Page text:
I had a go at capturing the cactus flowers before they were gone for another year. It's a muddled and complex structure so I kept it simple with just one bloom and a few of the least ugly leaves. I had to include some body colour with the transparent watercolour so that I could place white petals over the dark background colour I'd already applied to the lower part of the page. I don't use gouache all that often because I'm not fond of its chalky character but it has its uses at times!

And the artichoke plants which are growing like triffids right now made a good subject for the adjoining page. I love mixing all those different values of green from just 2 blues and 2 yellows.

Looks like I've always been attracted to the same kinds of things. I found this forgotten watercolour in an old portfolio yesterday when I was searching for some more sheets of paper. It's dated August 1994 - nothing changes it seems!

Bye for now - Linda x

Thursday, 8 June 2017

The Mad Painting Frenzy Continues!

When you're in the mood for a bit of painting why fight it? My latest sketchbook which was meant to last all summer will be full in no time.

It's beginning to look really colourful as the inspiration from days out to National Trust properties and our own rather less grand garden takes hold.

These almost black lilies actually look quite sinister but I love their form. Although we don't have space for any more plants I couldn't resist buying them this week to add to the collection of colours we already have. They'll be going out to join the others in the garden as soon as it stops being quite so wet and windy. Today's weather is really wild - suitably dramatic for election day!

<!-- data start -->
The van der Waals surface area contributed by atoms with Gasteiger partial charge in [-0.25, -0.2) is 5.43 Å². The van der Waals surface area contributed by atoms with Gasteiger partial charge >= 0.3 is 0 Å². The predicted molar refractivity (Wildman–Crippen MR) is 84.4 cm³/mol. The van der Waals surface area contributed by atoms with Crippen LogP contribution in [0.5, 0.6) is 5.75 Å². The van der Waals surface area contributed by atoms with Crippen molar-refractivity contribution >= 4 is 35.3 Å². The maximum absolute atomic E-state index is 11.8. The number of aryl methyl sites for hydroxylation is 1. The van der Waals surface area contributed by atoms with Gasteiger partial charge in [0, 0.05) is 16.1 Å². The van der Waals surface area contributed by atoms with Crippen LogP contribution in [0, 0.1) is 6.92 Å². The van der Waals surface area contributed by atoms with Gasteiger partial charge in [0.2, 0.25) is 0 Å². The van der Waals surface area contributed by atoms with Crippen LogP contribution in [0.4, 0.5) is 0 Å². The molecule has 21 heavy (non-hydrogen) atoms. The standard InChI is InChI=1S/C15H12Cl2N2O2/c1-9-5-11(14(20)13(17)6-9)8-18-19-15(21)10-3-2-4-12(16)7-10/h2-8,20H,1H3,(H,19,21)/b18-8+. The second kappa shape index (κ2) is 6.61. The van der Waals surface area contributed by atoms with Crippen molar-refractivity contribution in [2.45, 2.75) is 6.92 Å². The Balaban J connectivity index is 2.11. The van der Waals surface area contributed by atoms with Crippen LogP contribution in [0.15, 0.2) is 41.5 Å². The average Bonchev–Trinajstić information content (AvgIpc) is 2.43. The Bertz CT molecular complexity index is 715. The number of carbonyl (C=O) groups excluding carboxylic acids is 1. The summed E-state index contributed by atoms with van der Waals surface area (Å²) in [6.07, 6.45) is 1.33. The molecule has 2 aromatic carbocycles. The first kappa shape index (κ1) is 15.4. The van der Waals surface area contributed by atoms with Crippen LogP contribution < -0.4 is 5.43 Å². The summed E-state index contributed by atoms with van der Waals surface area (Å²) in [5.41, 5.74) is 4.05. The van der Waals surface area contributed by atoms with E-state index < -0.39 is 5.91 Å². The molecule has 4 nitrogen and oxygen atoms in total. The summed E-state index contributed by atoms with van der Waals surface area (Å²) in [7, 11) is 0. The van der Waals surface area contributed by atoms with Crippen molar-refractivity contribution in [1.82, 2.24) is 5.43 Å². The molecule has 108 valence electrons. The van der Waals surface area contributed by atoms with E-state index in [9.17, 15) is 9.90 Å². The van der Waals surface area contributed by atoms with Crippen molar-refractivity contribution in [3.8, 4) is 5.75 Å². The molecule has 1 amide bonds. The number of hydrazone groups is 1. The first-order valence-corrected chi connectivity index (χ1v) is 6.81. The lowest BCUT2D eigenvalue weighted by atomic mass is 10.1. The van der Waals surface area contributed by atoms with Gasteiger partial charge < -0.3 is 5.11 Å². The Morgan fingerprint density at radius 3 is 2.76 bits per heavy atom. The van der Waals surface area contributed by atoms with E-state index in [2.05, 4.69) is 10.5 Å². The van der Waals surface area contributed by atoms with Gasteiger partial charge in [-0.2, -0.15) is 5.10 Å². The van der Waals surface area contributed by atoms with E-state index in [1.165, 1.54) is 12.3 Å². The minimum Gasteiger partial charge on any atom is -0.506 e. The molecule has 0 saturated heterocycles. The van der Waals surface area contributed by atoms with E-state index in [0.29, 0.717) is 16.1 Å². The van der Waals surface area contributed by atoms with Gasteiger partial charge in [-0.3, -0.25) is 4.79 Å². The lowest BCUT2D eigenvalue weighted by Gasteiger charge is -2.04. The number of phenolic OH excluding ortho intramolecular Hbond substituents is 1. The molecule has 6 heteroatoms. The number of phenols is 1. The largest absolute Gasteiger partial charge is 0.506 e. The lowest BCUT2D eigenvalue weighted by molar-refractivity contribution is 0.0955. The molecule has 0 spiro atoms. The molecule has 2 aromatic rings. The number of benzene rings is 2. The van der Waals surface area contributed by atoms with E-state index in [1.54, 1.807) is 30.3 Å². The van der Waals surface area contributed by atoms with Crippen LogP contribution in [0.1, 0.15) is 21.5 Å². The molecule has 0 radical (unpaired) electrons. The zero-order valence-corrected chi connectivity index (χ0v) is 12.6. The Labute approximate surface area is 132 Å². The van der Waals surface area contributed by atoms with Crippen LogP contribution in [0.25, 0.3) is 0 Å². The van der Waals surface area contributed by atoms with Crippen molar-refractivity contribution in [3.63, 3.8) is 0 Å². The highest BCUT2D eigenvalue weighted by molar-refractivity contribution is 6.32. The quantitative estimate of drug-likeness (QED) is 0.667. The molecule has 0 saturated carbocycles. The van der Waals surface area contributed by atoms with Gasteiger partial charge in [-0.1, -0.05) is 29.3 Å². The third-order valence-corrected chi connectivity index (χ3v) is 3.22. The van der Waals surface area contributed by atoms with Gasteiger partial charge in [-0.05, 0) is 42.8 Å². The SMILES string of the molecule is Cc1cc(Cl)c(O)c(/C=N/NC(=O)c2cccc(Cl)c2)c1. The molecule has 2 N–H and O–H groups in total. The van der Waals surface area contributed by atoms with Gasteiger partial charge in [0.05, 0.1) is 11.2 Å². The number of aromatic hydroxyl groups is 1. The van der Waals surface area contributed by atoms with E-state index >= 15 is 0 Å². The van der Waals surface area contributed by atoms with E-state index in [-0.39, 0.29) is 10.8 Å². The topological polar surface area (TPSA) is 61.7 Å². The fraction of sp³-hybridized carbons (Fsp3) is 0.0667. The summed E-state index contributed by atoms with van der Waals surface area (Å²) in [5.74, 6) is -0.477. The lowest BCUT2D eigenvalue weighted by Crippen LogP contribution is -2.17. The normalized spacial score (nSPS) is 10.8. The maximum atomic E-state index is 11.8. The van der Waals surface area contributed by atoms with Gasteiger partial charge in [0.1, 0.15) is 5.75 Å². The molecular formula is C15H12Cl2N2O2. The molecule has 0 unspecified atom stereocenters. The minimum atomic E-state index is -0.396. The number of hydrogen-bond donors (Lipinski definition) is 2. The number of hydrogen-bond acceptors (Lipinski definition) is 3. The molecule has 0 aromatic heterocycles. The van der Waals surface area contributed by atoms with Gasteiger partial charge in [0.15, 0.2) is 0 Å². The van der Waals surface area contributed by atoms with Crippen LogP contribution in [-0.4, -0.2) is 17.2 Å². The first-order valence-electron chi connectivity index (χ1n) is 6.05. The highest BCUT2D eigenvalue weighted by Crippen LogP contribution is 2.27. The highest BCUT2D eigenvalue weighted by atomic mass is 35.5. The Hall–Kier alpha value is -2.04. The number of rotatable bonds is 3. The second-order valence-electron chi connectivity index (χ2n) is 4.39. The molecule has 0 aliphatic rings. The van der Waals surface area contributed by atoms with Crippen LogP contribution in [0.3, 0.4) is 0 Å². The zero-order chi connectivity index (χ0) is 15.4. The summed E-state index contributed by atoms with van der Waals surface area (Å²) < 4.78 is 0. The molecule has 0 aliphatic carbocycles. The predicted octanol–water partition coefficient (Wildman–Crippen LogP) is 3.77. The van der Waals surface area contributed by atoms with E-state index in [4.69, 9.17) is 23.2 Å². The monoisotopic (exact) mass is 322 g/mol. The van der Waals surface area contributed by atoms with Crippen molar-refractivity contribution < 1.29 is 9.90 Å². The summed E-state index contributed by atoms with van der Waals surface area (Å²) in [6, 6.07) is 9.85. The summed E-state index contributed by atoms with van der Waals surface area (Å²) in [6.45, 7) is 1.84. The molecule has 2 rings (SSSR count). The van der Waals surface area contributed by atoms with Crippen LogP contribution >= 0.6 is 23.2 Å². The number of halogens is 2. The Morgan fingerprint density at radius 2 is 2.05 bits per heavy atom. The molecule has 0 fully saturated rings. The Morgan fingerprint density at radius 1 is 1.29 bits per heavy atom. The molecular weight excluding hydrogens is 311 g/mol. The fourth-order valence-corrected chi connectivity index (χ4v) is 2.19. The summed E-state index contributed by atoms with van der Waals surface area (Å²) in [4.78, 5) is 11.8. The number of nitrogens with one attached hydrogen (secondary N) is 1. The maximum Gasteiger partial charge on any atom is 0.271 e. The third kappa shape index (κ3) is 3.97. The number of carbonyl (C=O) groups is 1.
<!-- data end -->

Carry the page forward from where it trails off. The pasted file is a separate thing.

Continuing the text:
Our artichokes are looking quite magnificent and may have to feature next. We grow them for their statuesque size, their blue/green foliage and tiny blue flowers rather than for their culinary uses.

The alliums are gorgeous right now but may be a challenge too far for drawing and painting.

And to add to the confusion, my mother presented me with a very ugly cactus recently and it has surprised us all by blooming with five simply spectacular flowers. White flowers are tricky to paint but I probably won't be able to resist having a go before they fade.

All the acers have suffered terribly with the late frosts we had in May. Luckily I could find a few of the beautiful red ones without too much damage.

Not sure what to paint tomorrow but it's great to have lots of choices instead of none at all!

Bye for now - Linda x

Tuesday, 6 June 2017

Painting Pottery Today

We've been promising ourselves a painting session at Apley Farm for some time and today was the day. Laura arranged it as a belated birthday treat for Mom's 89th! Laura and Amelie have been several times before but mom and I were first timers.

In the pottery shop there are lots of white blanks to choose from. I really needed a butter dish with a lid so was delighted to find this one. Once you start painting it's hard to stop (that might just be me and my obsessive nature), so even though it delayed our visit to the restaurant a bit (and we were hungry), I tackled a large plate too. If you saw yesterday's post you'll see where the fern idea came from.